• Miguel Altamirano could face up to three years in prison after allegedly shooting a student during a fraternity event
  • Jonathan Sillas was shot in the leg in a Kappa Sigma initiation last November
  • Altamirano was charged with elony aggravated assault and a petty misdemeanor charge of negligent use of a deadly weapon while intoxicated

A New Mexico State University student could face up to three years in prison should he be convicted of shooting a classmate during a fraternity event.

Miguel Altamirano was charged with felony aggravated assault with a deadly weapon after allegedly shooting Jonathan Sillas in the leg on November 19, said USA Today.

Both Altamirano and Sillas were involved in a Kappa Sigma fraternity initiation held every November, the outlet added.

Pi Kappa Alpha fraternity A sign outside the Pi Kappa Alpha fraternity house at the University of South Carolina. The fraternity chapter was suspended by its national leadership after the death of an 18-year-old member. Photo: The Pi Kappa Alpha Fraternity

The Otero County Sheriff's Office claimed that Altamirano put a .40-caliber handgun to Sillas' leg “and pulled the trigger.” Altamirano later said that he didn't know the gun was loaded.

Deputies also alleged in the complaint that Altamirano confessed to have been during prior to the incident.

Sillas told ABC News that members of the fraternity pulled him aside and asked him to turn around. The criminal justice did what he told, thinking that he would just be paddled.

“I was just like thinking that they would just hit me with a paddle or something like that. I'm not like too scared about that,” Sillas told KVIA.

Things started to change when Sillas realized that Altamirano had a gun.

“Whenever I turned around, he reaches and he pulled the gun out of the backpack. I wasn't like watching but I heard him click it and then I started freaking out,” he said.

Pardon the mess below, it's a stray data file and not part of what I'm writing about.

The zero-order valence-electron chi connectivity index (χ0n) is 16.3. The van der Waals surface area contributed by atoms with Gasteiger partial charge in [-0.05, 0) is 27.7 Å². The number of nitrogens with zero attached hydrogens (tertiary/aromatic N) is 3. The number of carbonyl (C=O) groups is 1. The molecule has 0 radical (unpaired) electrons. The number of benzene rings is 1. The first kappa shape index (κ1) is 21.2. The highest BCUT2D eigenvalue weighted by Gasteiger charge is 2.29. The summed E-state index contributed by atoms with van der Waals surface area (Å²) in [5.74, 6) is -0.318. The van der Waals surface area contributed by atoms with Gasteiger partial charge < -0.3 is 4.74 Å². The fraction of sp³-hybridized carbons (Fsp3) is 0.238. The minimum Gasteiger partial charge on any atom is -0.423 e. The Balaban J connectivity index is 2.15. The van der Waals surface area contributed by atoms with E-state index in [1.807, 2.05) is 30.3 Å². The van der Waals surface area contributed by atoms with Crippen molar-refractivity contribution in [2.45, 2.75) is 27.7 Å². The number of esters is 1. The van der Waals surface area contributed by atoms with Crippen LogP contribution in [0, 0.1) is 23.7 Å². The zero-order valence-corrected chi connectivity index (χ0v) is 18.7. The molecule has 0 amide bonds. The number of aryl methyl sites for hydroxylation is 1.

Altamirano's attorney, C.J. McElhinney said that the shooting incident wasn't intentional. Instead, it happened during a time the fraternity members were “joking around.”

The lawyer also pointed that Altamirano never intended to hurt anyone and is “remorseful” that Sillas was shot. He also claimed that case evidence “is consistent with negligent handling of a firearm and not the crime of aggravated assault.”

Incident also prompted school officials to ban Kappa Sigma from the NMSU campus for five years.

The decision came after the dean's office launched its own investigation of the incident. They also found out that the fraternity had other violations.

“Kappa Sigma violated their own fraternity expectations and local chapter bylaws specific to hazing, new member activities, alcohol use, pledging activities, and social events,” said USA Today.

Kappa Sigma Executive Mitchell Wilson said that the fraternity is “unequivocally opposed to any form of hazing” considering that it opposes their core values and Code of Conduct.

“We cannot comment on details of chapter or membership disciplinary proceedings, however, any member found to be in violation of the Fraternity's Code of Conduct will be held accountable,” Wilson said.

Alongside the felony charge, Altamirano is also facing a petty misdemeanor charge of negligent use of a deadly weapon while intoxicated, and is scheduled to appear before the court on February, according to USA Today.